Introduction To Float Passing In BJJ

As Brazilian Jiu-Jitsu evolves, the guard and guard passing are constantly in a race to get ahead of each other. Innovative ways to play the guard and connect them with other guards to enter leg entanglements are common ways the guard is used in the modern meta of the sport. This is why guard passers must stay vigilant and discover ways to overcome it. However, to elevate your game, you must become proficient in both aspects of grappling. Today, we will introduce you to a modern way of passing the guard in BJJ, the float pass.

 

Float Passing Defined

There are different ways to pass the guard in BJJ. Different passing styles can work effectively against certain guard variations while being easily countered or neutralized against others.

This can be challenging to some grapplers as guard passing techniques should be used interchangeably depending on the type of guard you’re trying to pass. Adapting your game solely to one kind of guard passing can sometimes put you at a disadvantage, which is why it is essential to learn the different guard passing variations and move in between.

Float passing allows you to nullify the opponent’s guard, allowing you to move around while putting pressure and bypassing the opponent’s legs in different ways. This passing style lets you switch between guard passes while riding the opponent’s legs to force a pass. Remember how you balance and move your weight on top of the opponent when performing this pass; it is vital.

Float passing is typically used between the knee-cut pass and the smash pass. Assuming you’re in the headquarters position, the opponent’s leg can be central and stiff, preventing you from transitioning to the knee cut and smash pass. This is usually the situation when facing bigger grapplers with larger legs.

In such an instance, you must ride the opponent’s hook from the headquarters position and assume that the opponent is like a climbing frame. Rather than forcing their body in different directions, like in the knee cut and smash pass, you can maneuver yourself around them instead.

You have to switch the angle of your hips by twisting your body at an angle to encourage the opponent’s headquarters leg to go across and not upright. Fully commit yourself to the movement while taking the weight and pressure off your opponent by twisting your body so their frames move past you. If the opponent fully extends their headquarters leg by kicking through, you move your body to the side as you switch hips, so you’ll be on the other side of the hook.

In the floating pass, you must have both arms based on the mat, typically below the opponent’s armpit. Keep your arms locked out (stiff arm) and not bent out to conserve energy and strength. Base your arms on the mat and keep your chest heavy on the opponent’s leg. Tuck your knee underneath the opponent’s headquarters leg just like in the smash pass, and elevate both your heels, floating on the opponent. From this position, you can reach back behind the opponent’s headquarters leg using your top leg and kick it below their hip, allowing you to control their lower body.    

Another option is to move your hips back fully, putting your knees all the way behind, after moving your heel up and floating. From there, land on the mat and re-tuck for the pass. Likewise, when your hands are based, tuck in your knee behind the opponent’s headquarters leg and prepare for the smash pass. If you get stuck on their hook and can’t drag your weight all the way to smash the opponent’s leg to one side, go back to perform the knee-cut pass.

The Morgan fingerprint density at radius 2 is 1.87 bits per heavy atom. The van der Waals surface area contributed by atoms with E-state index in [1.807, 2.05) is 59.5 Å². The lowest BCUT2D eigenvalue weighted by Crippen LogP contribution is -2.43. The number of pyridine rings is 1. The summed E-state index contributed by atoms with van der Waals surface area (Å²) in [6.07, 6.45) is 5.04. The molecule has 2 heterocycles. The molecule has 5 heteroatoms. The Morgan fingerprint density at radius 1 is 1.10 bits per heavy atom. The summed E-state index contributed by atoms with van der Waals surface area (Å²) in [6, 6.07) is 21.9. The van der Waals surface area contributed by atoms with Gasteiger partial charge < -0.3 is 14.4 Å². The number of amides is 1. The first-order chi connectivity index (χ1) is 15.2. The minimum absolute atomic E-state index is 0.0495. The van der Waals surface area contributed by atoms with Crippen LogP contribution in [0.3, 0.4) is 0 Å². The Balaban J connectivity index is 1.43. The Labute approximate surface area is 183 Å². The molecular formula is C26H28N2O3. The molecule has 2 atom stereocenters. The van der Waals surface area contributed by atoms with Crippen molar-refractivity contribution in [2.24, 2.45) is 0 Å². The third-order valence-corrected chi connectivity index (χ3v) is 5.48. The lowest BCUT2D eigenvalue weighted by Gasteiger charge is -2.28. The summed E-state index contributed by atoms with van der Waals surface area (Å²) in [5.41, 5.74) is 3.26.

In summary, if the opponent’s leg is central (upright), tuck your bottom leg and elevate your heels, giving you two options. The first option is to rotate and take your top ankle back, kick the opponent’s leg, and land behind their bottom leg. Bring your knees tight like in a leg drag finish.

The second option is to fully take your hips backward and pull your knees behind, bringing your body behind the opponent’s legs, allowing you to re-tuck to the opponent’s hip line. The idea is to stay loose for a moment to move around the opponent’s body and tighten back once you’re ahead of their hips to land in a leg drag position, giving you strong control, ensuring that their knee can’t go back on and enter the headquarters position. Watch the above video by Brian Glick demonstrating various floating pass variations to pass the butterfly guard.

 

Floating Leg Pummel

As John Danaher suggests, the best way to pass the guard is to force the opponent to half-guard. That being said, you can use the floating leg pummel to force the opponent into a half-guard situation. When you can’t create an angle on the opponent to pass the guard, an excellent way to operate is to use one leg and place it between the opponent’s legs and one outside.

Doing so allows you to float over the opponent. This creates a situation where you can pummel your foot to the inside position. From here, often, as the opponent goes to defend themself, you may feel like finishing the pass may be difficult, but beating one leg can be less challenging.

The opponent can move you around in this floating position, but you can use your base and balance to keep afloat. As you move around using your balance, extend your leg and beat their trapped leg. If you feel the opponent has powerful hips or two hands on your knee, preventing you from passing, you can keep the float and sit down to the half guard.   

 

Conclusion

Float passing can be an exciting approach to pass the guard, but it comes with certain risks, such as getting caught in leg entanglements or opening up the opponent’s ability to wrestle up. Keep in mind that the float pass requires mobility and balance. Try to incorporate float passing and see how it fits your game, allowing you to move between guard passes.

 

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